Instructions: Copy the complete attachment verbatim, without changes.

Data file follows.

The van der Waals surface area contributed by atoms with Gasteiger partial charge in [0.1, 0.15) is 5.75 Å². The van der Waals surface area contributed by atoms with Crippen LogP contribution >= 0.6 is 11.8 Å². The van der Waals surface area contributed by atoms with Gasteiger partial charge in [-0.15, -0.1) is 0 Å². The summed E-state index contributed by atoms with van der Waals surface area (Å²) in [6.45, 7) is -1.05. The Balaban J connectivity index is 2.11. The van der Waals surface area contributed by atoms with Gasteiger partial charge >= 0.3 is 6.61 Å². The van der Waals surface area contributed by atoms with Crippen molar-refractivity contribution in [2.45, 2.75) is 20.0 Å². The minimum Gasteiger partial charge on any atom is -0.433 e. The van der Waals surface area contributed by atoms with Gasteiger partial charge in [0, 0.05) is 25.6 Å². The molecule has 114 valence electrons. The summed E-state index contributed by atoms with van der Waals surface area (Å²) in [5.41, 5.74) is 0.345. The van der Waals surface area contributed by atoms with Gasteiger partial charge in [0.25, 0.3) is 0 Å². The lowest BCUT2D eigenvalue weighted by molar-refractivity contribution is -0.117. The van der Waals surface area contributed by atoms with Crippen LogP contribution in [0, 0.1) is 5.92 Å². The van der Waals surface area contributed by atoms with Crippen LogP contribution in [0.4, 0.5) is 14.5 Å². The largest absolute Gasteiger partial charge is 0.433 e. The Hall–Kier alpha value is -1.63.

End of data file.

The van der Waals surface area contributed by atoms with Gasteiger partial charge in [0.1, 0.15) is 5.75 Å². The van der Waals surface area contributed by atoms with Crippen LogP contribution >= 0.6 is 11.8 Å². The van der Waals surface area contributed by atoms with Gasteiger partial charge in [-0.15, -0.1) is 0 Å². The summed E-state index contributed by atoms with van der Waals surface area (Å²) in [6.45, 7) is -1.05. The Balaban J connectivity index is 2.11. The van der Waals surface area contributed by atoms with Gasteiger partial charge >= 0.3 is 6.61 Å². The van der Waals surface area contributed by atoms with Crippen molar-refractivity contribution in [2.45, 2.75) is 20.0 Å². The minimum Gasteiger partial charge on any atom is -0.433 e. The van der Waals surface area contributed by atoms with Gasteiger partial charge in [0, 0.05) is 25.6 Å². The molecule has 114 valence electrons. The summed E-state index contributed by atoms with van der Waals surface area (Å²) in [5.41, 5.74) is 0.345. The van der Waals surface area contributed by atoms with Gasteiger partial charge in [0.25, 0.3) is 0 Å². The lowest BCUT2D eigenvalue weighted by molar-refractivity contribution is -0.117. The van der Waals surface area contributed by atoms with Crippen LogP contribution in [0, 0.1) is 5.92 Å². The van der Waals surface area contributed by atoms with Crippen LogP contribution in [0.4, 0.5) is 14.5 Å². The largest absolute Gasteiger partial charge is 0.433 e. The Hall–Kier alpha value is -1.63.